US Catholic bishops worry about abortion views in the pews

Nov 16, 2022, 5:54 PM | Updated: 6:11 pm

The U.S. Conference of Catholic Bishops gathers for its fall meeting in Baltimore on Wednesday, Nov...

The U.S. Conference of Catholic Bishops gathers for its fall meeting in Baltimore on Wednesday, Nov. 16, 2022. (AP Photo/Peter Smith)

(AP Photo/Peter Smith)

BALTIMORE (AP) — Even as they signaled a continued hardline stance on opposing abortion and same-sex marriage, the nation’s Catholic bishops acknowledged Wednesday that they’re struggling to reach a key audience: their own flock.

The members of the U.S. Conference of Catholic Bishops rounded out their leadership bench during the last day of public sessions of their fall annual meeting in Baltimore, which concludes with private meetings Thursday.

They also set in motion a plan to recirculate their long-standing election document in 2024 — a 15-year-old statement that prioritizes opposition to abortion — while acknowledging it’s outdated and adding a cover statement addressing such things as the teachings of Pope Francis and the Supreme Court’s Dobbs ruling in June that overturned the nationwide right to abortion.

The bishops elected Oklahoma City Archbishop Paul Coakley as secretary in a 130-104 vote over Cardinal Joseph Tobin of Newark, New Jersey, who had been named a cardinal by Pope Francis. It’s the second time in five years that the bishops have passed over a Francis-appointed cardinal for a key leadership post.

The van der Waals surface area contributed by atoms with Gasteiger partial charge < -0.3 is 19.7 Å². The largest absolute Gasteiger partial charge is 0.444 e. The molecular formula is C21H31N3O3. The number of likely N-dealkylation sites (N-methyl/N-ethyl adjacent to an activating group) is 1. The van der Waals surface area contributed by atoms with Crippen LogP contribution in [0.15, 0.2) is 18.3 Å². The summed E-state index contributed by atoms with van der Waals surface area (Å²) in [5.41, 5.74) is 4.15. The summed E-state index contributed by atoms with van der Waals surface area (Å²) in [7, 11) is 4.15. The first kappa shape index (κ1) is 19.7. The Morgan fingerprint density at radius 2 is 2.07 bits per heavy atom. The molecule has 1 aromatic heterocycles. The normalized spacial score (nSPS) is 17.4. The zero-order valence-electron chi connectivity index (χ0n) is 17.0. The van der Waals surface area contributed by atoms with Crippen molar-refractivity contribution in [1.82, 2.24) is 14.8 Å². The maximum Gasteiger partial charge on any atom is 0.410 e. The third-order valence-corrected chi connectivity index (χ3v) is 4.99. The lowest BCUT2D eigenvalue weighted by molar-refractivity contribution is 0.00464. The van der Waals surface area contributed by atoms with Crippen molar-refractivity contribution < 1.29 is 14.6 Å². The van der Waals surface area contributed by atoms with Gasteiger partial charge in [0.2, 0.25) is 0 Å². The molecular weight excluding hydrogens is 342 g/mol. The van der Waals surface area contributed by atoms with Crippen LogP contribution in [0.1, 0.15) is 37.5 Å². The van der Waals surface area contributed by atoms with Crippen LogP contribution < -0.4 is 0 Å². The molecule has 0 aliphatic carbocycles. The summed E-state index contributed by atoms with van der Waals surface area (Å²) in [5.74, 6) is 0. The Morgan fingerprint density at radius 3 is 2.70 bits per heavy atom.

Earlier this year, Coakley had applauded the decision by San Francisco’s archbishop to deny Communion to House Speaker Nancy Pelosi, a Catholic Democrat from that city who supports abortion rights. So had the bishops’ new point man on opposition to abortion — Bishop Michael Burbidge of Arlington, Virginia, elected Wednesday as chairman of its Committee on Pro-Life Activities.

The votes came a day after the bishops elected as their new president Archbishop Timothy Broglio of the Archdiocese for the Military Services. Broglio is also seen as more of a culture warrior than Pope Francis, though Broglio has dismissed the idea of any “dissonance” between the two.

At the same time, Coakley cited the importance of Francis’ priorities in a news conference Wednesday.

Coakley is leading the bishops’ review of, “Forming Consciences for Faithful Citizenship,” a document they have used in election years with only minor revisions since 2007.